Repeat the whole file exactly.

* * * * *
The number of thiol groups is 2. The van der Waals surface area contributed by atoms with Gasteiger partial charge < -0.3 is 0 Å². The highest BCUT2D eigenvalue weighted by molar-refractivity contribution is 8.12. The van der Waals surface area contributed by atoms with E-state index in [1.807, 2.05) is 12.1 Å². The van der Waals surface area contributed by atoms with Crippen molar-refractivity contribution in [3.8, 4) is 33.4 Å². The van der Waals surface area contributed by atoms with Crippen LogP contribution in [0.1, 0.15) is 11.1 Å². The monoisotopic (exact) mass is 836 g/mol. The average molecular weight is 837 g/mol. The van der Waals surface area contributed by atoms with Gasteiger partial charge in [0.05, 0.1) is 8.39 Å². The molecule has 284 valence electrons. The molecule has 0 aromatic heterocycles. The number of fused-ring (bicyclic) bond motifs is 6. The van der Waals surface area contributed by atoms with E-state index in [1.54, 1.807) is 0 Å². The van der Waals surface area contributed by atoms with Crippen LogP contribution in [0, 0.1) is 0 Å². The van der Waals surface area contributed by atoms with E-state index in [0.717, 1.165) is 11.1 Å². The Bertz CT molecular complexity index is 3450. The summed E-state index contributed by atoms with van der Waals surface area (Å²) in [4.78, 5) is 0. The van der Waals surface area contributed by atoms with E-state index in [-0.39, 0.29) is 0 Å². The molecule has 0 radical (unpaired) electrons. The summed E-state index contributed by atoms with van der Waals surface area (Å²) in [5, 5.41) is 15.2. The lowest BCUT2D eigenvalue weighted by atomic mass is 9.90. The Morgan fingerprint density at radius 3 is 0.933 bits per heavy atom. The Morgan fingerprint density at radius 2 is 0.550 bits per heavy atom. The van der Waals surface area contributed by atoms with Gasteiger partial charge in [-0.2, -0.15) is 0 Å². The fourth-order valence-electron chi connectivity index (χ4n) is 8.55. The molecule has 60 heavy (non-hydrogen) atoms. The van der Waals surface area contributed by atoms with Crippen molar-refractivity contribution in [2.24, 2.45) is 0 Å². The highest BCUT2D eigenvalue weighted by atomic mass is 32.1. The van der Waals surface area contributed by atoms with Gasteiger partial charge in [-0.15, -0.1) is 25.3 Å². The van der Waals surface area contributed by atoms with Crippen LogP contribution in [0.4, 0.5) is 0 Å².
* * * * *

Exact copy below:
The number of thiol groups is 2. The van der Waals surface area contributed by atoms with Gasteiger partial charge < -0.3 is 0 Å². The highest BCUT2D eigenvalue weighted by molar-refractivity contribution is 8.12. The van der Waals surface area contributed by atoms with E-state index in [1.807, 2.05) is 12.1 Å². The van der Waals surface area contributed by atoms with Crippen molar-refractivity contribution in [3.8, 4) is 33.4 Å². The van der Waals surface area contributed by atoms with Crippen LogP contribution in [0.1, 0.15) is 11.1 Å². The monoisotopic (exact) mass is 836 g/mol. The average molecular weight is 837 g/mol. The van der Waals surface area contributed by atoms with Gasteiger partial charge in [0.05, 0.1) is 8.39 Å². The molecule has 284 valence electrons. The molecule has 0 aromatic heterocycles. The number of fused-ring (bicyclic) bond motifs is 6. The van der Waals surface area contributed by atoms with E-state index in [1.54, 1.807) is 0 Å². The van der Waals surface area contributed by atoms with Crippen LogP contribution in [0, 0.1) is 0 Å². The van der Waals surface area contributed by atoms with E-state index in [0.717, 1.165) is 11.1 Å². The Bertz CT molecular complexity index is 3450. The summed E-state index contributed by atoms with van der Waals surface area (Å²) in [4.78, 5) is 0. The van der Waals surface area contributed by atoms with E-state index in [-0.39, 0.29) is 0 Å². The molecule has 0 radical (unpaired) electrons. The summed E-state index contributed by atoms with van der Waals surface area (Å²) in [5, 5.41) is 15.2. The lowest BCUT2D eigenvalue weighted by atomic mass is 9.90. The Morgan fingerprint density at radius 3 is 0.933 bits per heavy atom. The Morgan fingerprint density at radius 2 is 0.550 bits per heavy atom. The van der Waals surface area contributed by atoms with Gasteiger partial charge in [-0.2, -0.15) is 0 Å². The fourth-order valence-electron chi connectivity index (χ4n) is 8.55. The molecule has 60 heavy (non-hydrogen) atoms. The van der Waals surface area contributed by atoms with Crippen molar-refractivity contribution in [2.24, 2.45) is 0 Å². The highest BCUT2D eigenvalue weighted by atomic mass is 32.1. The van der Waals surface area contributed by atoms with Gasteiger partial charge in [-0.15, -0.1) is 25.3 Å². The van der Waals surface area contributed by atoms with Crippen LogP contribution in [0.4, 0.5) is 0 Å².